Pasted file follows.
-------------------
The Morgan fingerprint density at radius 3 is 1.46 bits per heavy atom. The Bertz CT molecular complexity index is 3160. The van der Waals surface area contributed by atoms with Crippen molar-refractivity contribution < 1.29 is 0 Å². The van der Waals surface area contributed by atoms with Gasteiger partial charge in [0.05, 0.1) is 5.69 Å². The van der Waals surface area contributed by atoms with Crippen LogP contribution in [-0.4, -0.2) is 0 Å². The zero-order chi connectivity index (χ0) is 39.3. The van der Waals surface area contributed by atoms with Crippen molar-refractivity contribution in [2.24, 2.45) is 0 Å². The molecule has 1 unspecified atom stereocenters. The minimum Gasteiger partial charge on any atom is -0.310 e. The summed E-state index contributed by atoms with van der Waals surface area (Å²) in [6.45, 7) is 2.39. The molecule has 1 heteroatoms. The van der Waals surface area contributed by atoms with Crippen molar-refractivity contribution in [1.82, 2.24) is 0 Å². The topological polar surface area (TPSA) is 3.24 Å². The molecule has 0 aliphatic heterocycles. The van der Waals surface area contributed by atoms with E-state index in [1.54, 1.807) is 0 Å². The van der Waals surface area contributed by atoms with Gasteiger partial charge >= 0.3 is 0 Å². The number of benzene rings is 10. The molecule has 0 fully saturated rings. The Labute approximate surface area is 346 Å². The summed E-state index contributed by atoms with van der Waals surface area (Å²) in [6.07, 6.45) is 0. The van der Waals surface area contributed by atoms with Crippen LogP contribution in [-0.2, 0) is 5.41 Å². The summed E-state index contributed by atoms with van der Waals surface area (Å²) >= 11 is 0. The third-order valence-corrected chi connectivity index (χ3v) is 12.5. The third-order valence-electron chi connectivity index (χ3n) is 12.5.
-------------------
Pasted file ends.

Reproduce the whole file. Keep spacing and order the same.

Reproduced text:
The Morgan fingerprint density at radius 3 is 1.46 bits per heavy atom. The Bertz CT molecular complexity index is 3160. The van der Waals surface area contributed by atoms with Crippen molar-refractivity contribution < 1.29 is 0 Å². The van der Waals surface area contributed by atoms with Gasteiger partial charge in [0.05, 0.1) is 5.69 Å². The van der Waals surface area contributed by atoms with Crippen LogP contribution in [-0.4, -0.2) is 0 Å². The zero-order chi connectivity index (χ0) is 39.3. The van der Waals surface area contributed by atoms with Crippen molar-refractivity contribution in [2.24, 2.45) is 0 Å². The molecule has 1 unspecified atom stereocenters. The minimum Gasteiger partial charge on any atom is -0.310 e. The summed E-state index contributed by atoms with van der Waals surface area (Å²) in [6.45, 7) is 2.39. The molecule has 1 heteroatoms. The van der Waals surface area contributed by atoms with Crippen molar-refractivity contribution in [1.82, 2.24) is 0 Å². The topological polar surface area (TPSA) is 3.24 Å². The molecule has 0 aliphatic heterocycles. The van der Waals surface area contributed by atoms with E-state index in [1.54, 1.807) is 0 Å². The van der Waals surface area contributed by atoms with Gasteiger partial charge >= 0.3 is 0 Å². The number of benzene rings is 10. The molecule has 0 fully saturated rings. The Labute approximate surface area is 346 Å². The summed E-state index contributed by atoms with van der Waals surface area (Å²) in [6.07, 6.45) is 0. The van der Waals surface area contributed by atoms with Crippen LogP contribution in [-0.2, 0) is 5.41 Å². The summed E-state index contributed by atoms with van der Waals surface area (Å²) >= 11 is 0. The third-order valence-corrected chi connectivity index (χ3v) is 12.5. The third-order valence-electron chi connectivity index (χ3n) is 12.5.